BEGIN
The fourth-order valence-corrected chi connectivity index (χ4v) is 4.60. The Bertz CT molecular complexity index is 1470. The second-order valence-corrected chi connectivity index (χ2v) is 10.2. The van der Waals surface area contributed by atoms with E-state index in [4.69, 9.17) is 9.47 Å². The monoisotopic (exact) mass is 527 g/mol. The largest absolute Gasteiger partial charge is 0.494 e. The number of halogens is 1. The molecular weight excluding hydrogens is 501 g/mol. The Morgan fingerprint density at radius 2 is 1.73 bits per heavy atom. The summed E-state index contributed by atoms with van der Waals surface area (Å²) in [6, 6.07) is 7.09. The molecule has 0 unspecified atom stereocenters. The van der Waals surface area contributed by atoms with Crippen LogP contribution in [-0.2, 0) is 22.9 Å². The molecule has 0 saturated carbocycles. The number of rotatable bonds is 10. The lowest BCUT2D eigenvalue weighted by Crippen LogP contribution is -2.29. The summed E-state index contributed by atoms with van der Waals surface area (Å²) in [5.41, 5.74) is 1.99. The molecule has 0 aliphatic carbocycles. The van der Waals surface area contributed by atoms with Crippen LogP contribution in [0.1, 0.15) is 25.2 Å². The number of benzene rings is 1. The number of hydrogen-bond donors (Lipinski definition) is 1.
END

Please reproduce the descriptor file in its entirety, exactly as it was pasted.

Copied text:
The fourth-order valence-corrected chi connectivity index (χ4v) is 4.60. The Bertz CT molecular complexity index is 1470. The second-order valence-corrected chi connectivity index (χ2v) is 10.2. The van der Waals surface area contributed by atoms with E-state index in [4.69, 9.17) is 9.47 Å². The monoisotopic (exact) mass is 527 g/mol. The largest absolute Gasteiger partial charge is 0.494 e. The number of halogens is 1. The molecular weight excluding hydrogens is 501 g/mol. The Morgan fingerprint density at radius 2 is 1.73 bits per heavy atom. The summed E-state index contributed by atoms with van der Waals surface area (Å²) in [6, 6.07) is 7.09. The molecule has 0 unspecified atom stereocenters. The van der Waals surface area contributed by atoms with Crippen LogP contribution in [-0.2, 0) is 22.9 Å². The molecule has 0 saturated carbocycles. The number of rotatable bonds is 10. The lowest BCUT2D eigenvalue weighted by Crippen LogP contribution is -2.29. The summed E-state index contributed by atoms with van der Waals surface area (Å²) in [5.41, 5.74) is 1.99. The molecule has 0 aliphatic carbocycles. The van der Waals surface area contributed by atoms with Crippen LogP contribution in [0.1, 0.15) is 25.2 Å². The number of benzene rings is 1. The number of hydrogen-bond donors (Lipinski definition) is 1.